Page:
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Ite ad Joseph—Go to Joseph Printer friendly format
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By Paul J. Ashton, Psy.D., D.Min.
Consultant to the VIRTUS® Programs


tapestry of Jesus and JosephBehold the faithful and prudent servant whom the Lord has set over his household.
 The Antiphon of the Canticle of Mary on the Feast of Saint Joseph

Go to Joseph! In all of our needs it is a wise and prudent choice for us to go to the very one God chose to be the protector of Jesus and Mary—the holy family. However, the faithful guardian of Jesus and Mary and of the universal church is often overlooked. He remains in the shadows. We know little about him, and what we do know comes not from his own words, but from his actions as the faithful husband of Mary and foster father of Jesus. We know that Joseph was “a righteous man” (Matthew 1:18) and that he labored as a carpenter, “Is this not the carpenter's son?” (Matthew 13:55), to take care of his family. 

The Church rightly celebrates Joseph as the patron of fathers, carpenters, workers, social justice, the dying, and the universal Church. We honor him on two feast days: March 19, a solemnity, for Joseph the Husband of Mary and May 1 for Joseph the Worker.  

In almost every country there are celebrations and traditions surrounding this great Saint—the wearing of the color red on his feast day, the traditional return of the swallows to Mission San Juan Capistrano after having flown south for the winter, and the preparation of St. Joseph Tables or altars, “tavole di San Giuseppe” honor him. These tables are set on three tiers representing the holy Trinity, and are decorated with beautiful and often elaborate foods, including meatless Lenten dishes as well as breads, cookies, pastries, cakes and other delicacies. All of these traditions honor a man who silently went about doing God’s will in simple, yet profound ways.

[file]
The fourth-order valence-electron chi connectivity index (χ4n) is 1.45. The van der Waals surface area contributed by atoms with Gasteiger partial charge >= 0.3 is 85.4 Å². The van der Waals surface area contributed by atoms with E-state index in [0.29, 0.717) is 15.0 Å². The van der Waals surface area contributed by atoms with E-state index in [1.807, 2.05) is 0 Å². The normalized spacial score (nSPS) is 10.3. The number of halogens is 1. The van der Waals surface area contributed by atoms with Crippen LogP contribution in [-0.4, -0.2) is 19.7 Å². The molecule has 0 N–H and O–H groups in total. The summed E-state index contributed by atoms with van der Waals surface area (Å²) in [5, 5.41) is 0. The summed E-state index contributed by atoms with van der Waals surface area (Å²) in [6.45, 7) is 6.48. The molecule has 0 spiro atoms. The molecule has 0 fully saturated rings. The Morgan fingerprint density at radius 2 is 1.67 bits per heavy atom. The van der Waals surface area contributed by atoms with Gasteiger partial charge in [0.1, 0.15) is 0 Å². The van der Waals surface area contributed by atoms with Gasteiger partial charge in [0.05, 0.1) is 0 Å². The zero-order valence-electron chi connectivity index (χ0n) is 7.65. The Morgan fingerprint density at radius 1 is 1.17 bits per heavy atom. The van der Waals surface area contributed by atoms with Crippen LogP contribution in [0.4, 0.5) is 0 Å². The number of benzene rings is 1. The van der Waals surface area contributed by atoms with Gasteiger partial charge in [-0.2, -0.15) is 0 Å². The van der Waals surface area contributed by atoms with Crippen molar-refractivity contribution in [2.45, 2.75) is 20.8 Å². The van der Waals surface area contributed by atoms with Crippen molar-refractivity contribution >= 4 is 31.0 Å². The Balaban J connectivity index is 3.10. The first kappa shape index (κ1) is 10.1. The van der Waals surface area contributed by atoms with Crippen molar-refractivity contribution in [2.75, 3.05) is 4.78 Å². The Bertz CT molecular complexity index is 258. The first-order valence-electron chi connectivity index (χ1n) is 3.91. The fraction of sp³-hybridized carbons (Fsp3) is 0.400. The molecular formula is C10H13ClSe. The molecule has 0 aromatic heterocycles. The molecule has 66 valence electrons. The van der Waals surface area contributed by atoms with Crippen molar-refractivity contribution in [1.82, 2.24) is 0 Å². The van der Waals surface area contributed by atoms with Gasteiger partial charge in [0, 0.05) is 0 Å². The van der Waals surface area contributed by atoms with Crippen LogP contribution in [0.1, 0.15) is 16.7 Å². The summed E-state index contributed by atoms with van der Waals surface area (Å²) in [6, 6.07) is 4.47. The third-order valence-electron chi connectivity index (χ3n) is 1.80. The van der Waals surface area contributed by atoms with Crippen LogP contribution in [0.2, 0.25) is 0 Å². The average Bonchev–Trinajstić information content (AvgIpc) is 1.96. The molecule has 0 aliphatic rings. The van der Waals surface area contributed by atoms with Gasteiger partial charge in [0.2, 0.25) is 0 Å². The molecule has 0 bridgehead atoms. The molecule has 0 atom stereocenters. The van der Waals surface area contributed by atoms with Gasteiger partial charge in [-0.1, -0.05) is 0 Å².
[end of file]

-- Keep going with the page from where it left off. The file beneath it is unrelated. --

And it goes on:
Saint Joseph’s steadfast service to God was perfected through his strong, silent witness, and his protection of Jesus and Mary. What better model is there today for all of us who strive to live out the love we have for our families, friends, and those we care for? What better figure in our Catholic tradition is there to turn to in times like these when the protection of children is of paramount concern globally? 

In a recent cover story in USA Today, (16 December 2011) a report called “Silent Abuses” reveals that “Hundreds of thousands of children are abused or neglected in the U.S. every year. But adults who are legally required to report abuse have little reason to fear punishment if they don’t.” The report informs us that mandatory reporting laws across the country requiring adults to report suspected child abuse “have gone largely unenforced over the past decade.” “Infrequent enforcement and small penalties” are stated as the reasons. 

The article states, “Child welfare agencies estimate that 695,000 children were abused or neglected last year, but studies have repeatedly found that even more abuse goes unreported.” The report outlines all fifty states and lists which of adults are specifically required to report abuse and whether failing to report it is a crime. In some nine states it is not a crime if suspicions are unreported.  

What is positive and hopeful about the article is that “States’ mandatory abuse-reporting laws are getting new scrutiny in the aftermath of a sexual abuse scandal at Penn State University…”  

Regardless of the law we, as Christians, know full well the mandate of the Gospels and the definitive call by Jesus to protect all children and vulnerable adults. Reporting our suspicions is crucial to saving the lives of those who might be forever scarred by abuse. We answer to a higher law, and there should be no doubt about our responsibility to report our suspicions immediately. We must, as good Saint Joseph did, put children and vulnerable adults in the center of our lives as a priority. Saint Joseph, ora pro nobis!

 

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At home, by myself or with immediate family
 
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